Simply, we enable our customers to design and build better products faster. We do this with computer aided engineering software and services. We minimize the need for costly prototypes and time-consuming tests with computer simulations of product performance and the manufacturing process.
In 1983 MacNeal-Schwendler made its debut as a publicly traded company, completing an initial public offering that raised proceeds for future expansion and established the company’s ticker symbol on the over-the-counter exchange. A year later, the company’s stock migrated to the American Stock Exchange, a move toward greater prominence that befitted the stature of a fast-growing, industry innovator. The company’s MSC/NASTRAN software by this point had grown into an industry standard. In the engineering departments of many of the leading high-technology corporations—companies that involved the aerospace, automotive, heavy machinery, and shipbuilding industries—MSC/NASTRAN was relied heavily upon to provide detailed simulation and design verification data. MacNeal-Schwendler’s mainstay product had become instrumental to the success achieved by those companies undertaking projects facing complex engineering challenges. As the 1980s progressed, however, the company had to contend with its own complex challenges. Its industry was evolving rapidly, changing the dynamics of its business environment.
Technological breakthroughs during the 1980s engendered tremendous advances in interactive computer graphics and lowered the cost of producing powerful engineering workstations. These advantages broadened MacNeal-Schwendler’s customer base, increasing the size of the company’s potential consumer community. At the same time, the technological breakthroughs also caused the general computer industry to grow explosively, which, in turn, attracted a legion of new competitors in the industry, stiffening competition. This new surge of competition coupled with defense industry cuts toward the end of the decade conspired against MacNeal-Schwendler, tarnishing the company’s long record of consistent success. The problems intensified as the 1990s began, prompting one analyst to remark, “They have an excellent product and they’re an extremely wellrun company, but they have not anticipated the kind of competition they’ve gotten.”
Although MacNeal-Schwendler was by no means in a precarious financial situation as the 1990s began, the superficial damage stemming from an overdependence on military spending did provoke changes at the company. Focus shifted to the commercial market, leading the company to create testing software for automobile and satellite makers, as well as for large manufacturing companies. Toward this end, the company entered into a joint marketing and development partnership with Aries Technology in 1992. The following year (its 30th year of business) the company allied itself with Aries Technology to the fullest extent by acquiring its joint venture partner and thereby widening the design engineer audience the company targeted. The company’s anniversary year also marked the establishment of a subsidiary office in Moscow, where MacNeal-Schwendler hoped to take part in the massive development under way in Eastern Europe.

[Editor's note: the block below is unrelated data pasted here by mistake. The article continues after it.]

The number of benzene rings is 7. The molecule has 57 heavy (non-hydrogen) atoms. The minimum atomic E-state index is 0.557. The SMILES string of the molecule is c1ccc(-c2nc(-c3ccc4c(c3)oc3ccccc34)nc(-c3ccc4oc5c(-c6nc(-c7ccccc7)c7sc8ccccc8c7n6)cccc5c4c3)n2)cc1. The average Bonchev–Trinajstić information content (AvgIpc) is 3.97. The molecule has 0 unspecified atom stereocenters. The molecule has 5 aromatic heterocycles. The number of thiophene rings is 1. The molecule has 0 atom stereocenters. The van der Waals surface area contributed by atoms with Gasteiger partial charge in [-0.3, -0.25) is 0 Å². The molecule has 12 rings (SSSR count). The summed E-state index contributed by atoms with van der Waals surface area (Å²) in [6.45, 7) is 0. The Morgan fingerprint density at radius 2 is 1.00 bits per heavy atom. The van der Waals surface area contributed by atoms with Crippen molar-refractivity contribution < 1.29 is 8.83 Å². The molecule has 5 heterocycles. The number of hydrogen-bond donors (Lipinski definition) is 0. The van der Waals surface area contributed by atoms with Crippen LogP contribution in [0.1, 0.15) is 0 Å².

As the company’s 30th anniversary celebrations were winding down, so too was the development work for a significant product introduction, MSC/NASTRAN for Windows. The software, introduced in 1994, made MacNeal-Schwendler’s signature code—ranked as the world’s most popular finite element analysis software—available to personal computer users. This achievement was followed by another encouraging development, an acquisition that swelled the company’s stature to unrivaled size. In 1994 MacNeal-Schwendler acquired PDA Engineering, a producer of pre- and post-processing software. Once completed, the absorption of PDA Engineering into the company’s fold made MacNeal-Schwendler the largest single provider of products to the mechanical CAE market in the world.
MacNeal-Schwendler achieved global dominance just as its pioneering leader was beginning to step aside and make room for a new generation of leadership. MacNeal, in his early 70s during the mid-1990s, vacated the presidential post in 1995, setting the stage for the appointment of Tim Curry to the office of president and chief operations officer. The following year, when the company expanded its operations in Latin America by opening a new office in Brazil, Curry was named chief executive officer, as MacNeal reduced his work schedule to three-and-a-half days a week. Under Curry’s stewardship, the company moved toward the late 1990s, its position as an industry pioneer and a market leader secured by three decades of MacNeal’s leadership. Hope for the future rested on the shoulders of the company’s new leader and new, innovative software solutions for the engineering challenges of the 21st century.
Principal Operating Units
Aerospace; Automotive; OEM; Growth Industries.
“Competition, Defense Industry Cuts Hurt Price of MacNeal-Schwendler Corp. Stock,” Los Angeles Business Journal, June 4, 1990, p. 32.
Deady, Tim, “Revenge of the Nerd,” Los Angeles Business Journal, April 29, 1996, p. 13.
“MacNeal-Schwendler Corp.,” Machine Design, November 26, 1992, p. 103.
Teague, Paul E., “Pioneer in Engineering Analysis: Dick MacNeal Conceived One of the Most Widely Used Finite Element Analysis Codes in the World,” Design News, July 10, 1995, p.50.
—Jeffrey L. Covell